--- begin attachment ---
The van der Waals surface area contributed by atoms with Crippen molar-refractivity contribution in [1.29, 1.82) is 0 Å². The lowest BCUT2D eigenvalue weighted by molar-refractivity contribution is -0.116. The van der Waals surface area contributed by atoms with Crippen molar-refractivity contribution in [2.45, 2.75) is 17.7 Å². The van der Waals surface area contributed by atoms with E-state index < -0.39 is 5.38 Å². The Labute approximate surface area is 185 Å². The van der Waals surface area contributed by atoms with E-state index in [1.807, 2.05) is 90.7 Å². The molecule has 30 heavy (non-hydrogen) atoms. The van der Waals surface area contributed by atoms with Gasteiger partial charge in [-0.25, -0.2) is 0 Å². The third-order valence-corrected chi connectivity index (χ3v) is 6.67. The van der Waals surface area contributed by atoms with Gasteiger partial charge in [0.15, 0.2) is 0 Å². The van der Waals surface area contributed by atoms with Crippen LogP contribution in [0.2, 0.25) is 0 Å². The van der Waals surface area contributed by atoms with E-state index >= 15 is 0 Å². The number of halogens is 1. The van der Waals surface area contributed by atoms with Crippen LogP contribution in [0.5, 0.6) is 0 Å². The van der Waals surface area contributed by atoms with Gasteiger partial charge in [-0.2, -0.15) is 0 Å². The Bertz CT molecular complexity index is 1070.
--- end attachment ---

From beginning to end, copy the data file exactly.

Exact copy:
The van der Waals surface area contributed by atoms with Crippen molar-refractivity contribution in [1.29, 1.82) is 0 Å². The lowest BCUT2D eigenvalue weighted by molar-refractivity contribution is -0.116. The van der Waals surface area contributed by atoms with Crippen molar-refractivity contribution in [2.45, 2.75) is 17.7 Å². The van der Waals surface area contributed by atoms with E-state index < -0.39 is 5.38 Å². The Labute approximate surface area is 185 Å². The van der Waals surface area contributed by atoms with E-state index in [1.807, 2.05) is 90.7 Å². The molecule has 30 heavy (non-hydrogen) atoms. The van der Waals surface area contributed by atoms with Gasteiger partial charge in [-0.25, -0.2) is 0 Å². The third-order valence-corrected chi connectivity index (χ3v) is 6.67. The van der Waals surface area contributed by atoms with Gasteiger partial charge in [0.15, 0.2) is 0 Å². The van der Waals surface area contributed by atoms with Crippen LogP contribution in [0.2, 0.25) is 0 Å². The van der Waals surface area contributed by atoms with E-state index >= 15 is 0 Å². The number of halogens is 1. The van der Waals surface area contributed by atoms with Crippen LogP contribution in [0.5, 0.6) is 0 Å². The van der Waals surface area contributed by atoms with Gasteiger partial charge in [-0.2, -0.15) is 0 Å². The Bertz CT molecular complexity index is 1070.